Seeking a protective custody order from the juvenile court.
The CPS worker must conduct interviews in a manner that assures privacy.
If the parent or caregiver is the alleged perpetrator or if the presence of the parent or caregiver might impede the interview, the CPS worker must attempt to interview outside the presence of their parents or caregivers.
A CPS worker must allow a child who is the victim of a person crime as defined in ORS 147.425 (Personal representative) and is at least 15 years of age at the time of the abuse to have a personal representative be present during an interview. If a CPS worker believes that the personal representative would compromise the CPS assessment, the CPS worker may prohibit a personal representative from being present during the interview.
The CPS worker must observe injuries or signs of abuse. The CPS worker may need to remove the alleged victim’s clothing to make adequate observations. In that event, the CPS worker must:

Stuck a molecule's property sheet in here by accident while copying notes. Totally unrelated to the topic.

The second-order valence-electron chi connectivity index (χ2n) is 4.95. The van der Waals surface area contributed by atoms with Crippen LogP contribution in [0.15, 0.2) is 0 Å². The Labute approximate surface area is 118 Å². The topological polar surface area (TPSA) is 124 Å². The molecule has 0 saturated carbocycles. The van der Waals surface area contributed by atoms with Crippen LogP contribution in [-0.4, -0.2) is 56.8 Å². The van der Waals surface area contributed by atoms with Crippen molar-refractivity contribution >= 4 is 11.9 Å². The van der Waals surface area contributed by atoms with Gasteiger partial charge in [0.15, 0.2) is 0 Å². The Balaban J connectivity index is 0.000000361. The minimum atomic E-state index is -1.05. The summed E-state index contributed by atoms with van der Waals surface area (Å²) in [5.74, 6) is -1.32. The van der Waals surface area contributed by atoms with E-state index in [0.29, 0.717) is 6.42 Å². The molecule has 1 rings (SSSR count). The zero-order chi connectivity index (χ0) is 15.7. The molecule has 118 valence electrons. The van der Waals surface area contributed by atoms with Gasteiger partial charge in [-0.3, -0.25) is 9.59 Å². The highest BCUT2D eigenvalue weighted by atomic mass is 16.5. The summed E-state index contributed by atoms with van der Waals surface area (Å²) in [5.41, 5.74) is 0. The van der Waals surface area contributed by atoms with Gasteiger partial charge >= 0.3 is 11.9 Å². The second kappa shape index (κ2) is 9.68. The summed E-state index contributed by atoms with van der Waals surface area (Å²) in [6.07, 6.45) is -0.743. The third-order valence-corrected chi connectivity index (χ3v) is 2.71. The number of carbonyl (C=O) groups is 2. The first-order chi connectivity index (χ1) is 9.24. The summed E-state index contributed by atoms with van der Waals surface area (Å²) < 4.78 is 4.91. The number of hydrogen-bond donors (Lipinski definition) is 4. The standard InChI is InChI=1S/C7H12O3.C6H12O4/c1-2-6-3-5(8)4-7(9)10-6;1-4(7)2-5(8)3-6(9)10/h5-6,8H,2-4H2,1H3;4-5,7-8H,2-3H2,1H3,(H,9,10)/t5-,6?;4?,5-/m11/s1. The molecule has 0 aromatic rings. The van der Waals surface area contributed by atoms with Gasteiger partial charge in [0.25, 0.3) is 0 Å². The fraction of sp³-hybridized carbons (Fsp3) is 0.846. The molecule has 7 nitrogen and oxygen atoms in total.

Use discretion and make the alleged victim as comfortable as possible.
Seek parental consent and assistance, when possible and appropriate.
Consider requesting a worker or other support person, who is the same gender as the alleged victim, be present to serve as a witness and provide comfort.
The CPS worker may observe injuries to the anal or genital region if the alleged victim is not school aged and if the injury can be observed without the CPS worker touching the anal or genital region.
The CPS worker must notify the parents or caregivers the same day the interview occurred. If the same day notification could make a child or adult unsafe, a CPS supervisor may authorize an extension for one day to allow a planned notification that is less likely to compromise safety. The CPS worker must document in the Child Welfare electronic information system the supervisory approval and an explanation describing the basis for the approval.